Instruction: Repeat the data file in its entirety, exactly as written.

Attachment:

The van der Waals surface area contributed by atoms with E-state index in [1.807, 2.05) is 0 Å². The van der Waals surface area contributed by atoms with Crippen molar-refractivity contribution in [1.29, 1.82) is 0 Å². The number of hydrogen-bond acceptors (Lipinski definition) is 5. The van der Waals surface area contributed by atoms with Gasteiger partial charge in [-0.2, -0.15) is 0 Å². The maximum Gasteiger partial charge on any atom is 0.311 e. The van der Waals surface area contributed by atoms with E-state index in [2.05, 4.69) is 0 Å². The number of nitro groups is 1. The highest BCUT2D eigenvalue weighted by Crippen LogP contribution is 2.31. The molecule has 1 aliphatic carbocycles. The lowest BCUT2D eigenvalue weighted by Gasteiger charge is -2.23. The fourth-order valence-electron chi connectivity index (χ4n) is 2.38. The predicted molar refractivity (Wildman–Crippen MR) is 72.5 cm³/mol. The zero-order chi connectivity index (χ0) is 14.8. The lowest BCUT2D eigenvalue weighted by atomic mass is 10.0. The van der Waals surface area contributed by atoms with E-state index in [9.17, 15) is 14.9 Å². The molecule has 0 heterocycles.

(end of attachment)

The van der Waals surface area contributed by atoms with E-state index in [1.807, 2.05) is 0 Å². The van der Waals surface area contributed by atoms with Crippen molar-refractivity contribution in [1.29, 1.82) is 0 Å². The number of hydrogen-bond acceptors (Lipinski definition) is 5. The van der Waals surface area contributed by atoms with Gasteiger partial charge in [-0.2, -0.15) is 0 Å². The maximum Gasteiger partial charge on any atom is 0.311 e. The van der Waals surface area contributed by atoms with E-state index in [2.05, 4.69) is 0 Å². The number of nitro groups is 1. The highest BCUT2D eigenvalue weighted by Crippen LogP contribution is 2.31. The molecule has 1 aliphatic carbocycles. The lowest BCUT2D eigenvalue weighted by Gasteiger charge is -2.23. The fourth-order valence-electron chi connectivity index (χ4n) is 2.38. The predicted molar refractivity (Wildman–Crippen MR) is 72.5 cm³/mol. The zero-order chi connectivity index (χ0) is 14.8. The lowest BCUT2D eigenvalue weighted by atomic mass is 10.0. The van der Waals surface area contributed by atoms with E-state index in [9.17, 15) is 14.9 Å². The molecule has 0 heterocycles.